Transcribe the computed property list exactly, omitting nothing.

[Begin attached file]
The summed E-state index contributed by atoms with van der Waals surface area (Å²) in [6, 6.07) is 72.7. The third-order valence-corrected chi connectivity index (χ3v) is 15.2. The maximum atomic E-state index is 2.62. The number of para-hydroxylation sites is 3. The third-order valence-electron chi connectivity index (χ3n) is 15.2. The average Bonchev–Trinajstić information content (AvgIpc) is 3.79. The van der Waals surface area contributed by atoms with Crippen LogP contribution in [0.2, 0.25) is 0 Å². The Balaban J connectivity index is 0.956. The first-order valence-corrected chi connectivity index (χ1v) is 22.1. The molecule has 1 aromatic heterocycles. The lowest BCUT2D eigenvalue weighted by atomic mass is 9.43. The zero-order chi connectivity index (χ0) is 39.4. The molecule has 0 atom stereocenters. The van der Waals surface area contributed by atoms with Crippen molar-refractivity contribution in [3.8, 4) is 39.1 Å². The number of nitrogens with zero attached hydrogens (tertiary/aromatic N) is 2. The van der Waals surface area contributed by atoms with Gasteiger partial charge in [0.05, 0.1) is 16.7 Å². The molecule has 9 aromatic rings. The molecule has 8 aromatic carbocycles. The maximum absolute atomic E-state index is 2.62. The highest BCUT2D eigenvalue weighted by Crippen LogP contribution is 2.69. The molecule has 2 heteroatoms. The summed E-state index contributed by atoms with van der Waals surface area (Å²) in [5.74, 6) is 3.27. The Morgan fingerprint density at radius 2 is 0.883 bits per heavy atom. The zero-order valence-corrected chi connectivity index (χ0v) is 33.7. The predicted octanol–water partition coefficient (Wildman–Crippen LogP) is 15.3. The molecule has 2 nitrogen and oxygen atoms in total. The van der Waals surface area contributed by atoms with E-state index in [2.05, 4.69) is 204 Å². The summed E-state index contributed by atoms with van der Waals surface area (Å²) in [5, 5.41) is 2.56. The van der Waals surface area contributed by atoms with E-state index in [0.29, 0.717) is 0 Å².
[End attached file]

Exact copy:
The summed E-state index contributed by atoms with van der Waals surface area (Å²) in [6, 6.07) is 72.7. The third-order valence-corrected chi connectivity index (χ3v) is 15.2. The maximum atomic E-state index is 2.62. The number of para-hydroxylation sites is 3. The third-order valence-electron chi connectivity index (χ3n) is 15.2. The average Bonchev–Trinajstić information content (AvgIpc) is 3.79. The van der Waals surface area contributed by atoms with Crippen LogP contribution in [0.2, 0.25) is 0 Å². The Balaban J connectivity index is 0.956. The first-order valence-corrected chi connectivity index (χ1v) is 22.1. The molecule has 1 aromatic heterocycles. The lowest BCUT2D eigenvalue weighted by atomic mass is 9.43. The zero-order chi connectivity index (χ0) is 39.4. The molecule has 0 atom stereocenters. The van der Waals surface area contributed by atoms with Crippen molar-refractivity contribution in [3.8, 4) is 39.1 Å². The number of nitrogens with zero attached hydrogens (tertiary/aromatic N) is 2. The van der Waals surface area contributed by atoms with Gasteiger partial charge in [0.05, 0.1) is 16.7 Å². The molecule has 9 aromatic rings. The molecule has 8 aromatic carbocycles. The maximum absolute atomic E-state index is 2.62. The highest BCUT2D eigenvalue weighted by Crippen LogP contribution is 2.69. The molecule has 2 heteroatoms. The summed E-state index contributed by atoms with van der Waals surface area (Å²) in [5.74, 6) is 3.27. The Morgan fingerprint density at radius 2 is 0.883 bits per heavy atom. The zero-order valence-corrected chi connectivity index (χ0v) is 33.7. The predicted octanol–water partition coefficient (Wildman–Crippen LogP) is 15.3. The molecule has 2 nitrogen and oxygen atoms in total. The van der Waals surface area contributed by atoms with E-state index in [2.05, 4.69) is 204 Å². The summed E-state index contributed by atoms with van der Waals surface area (Å²) in [5, 5.41) is 2.56. The van der Waals surface area contributed by atoms with E-state index in [0.29, 0.717) is 0 Å².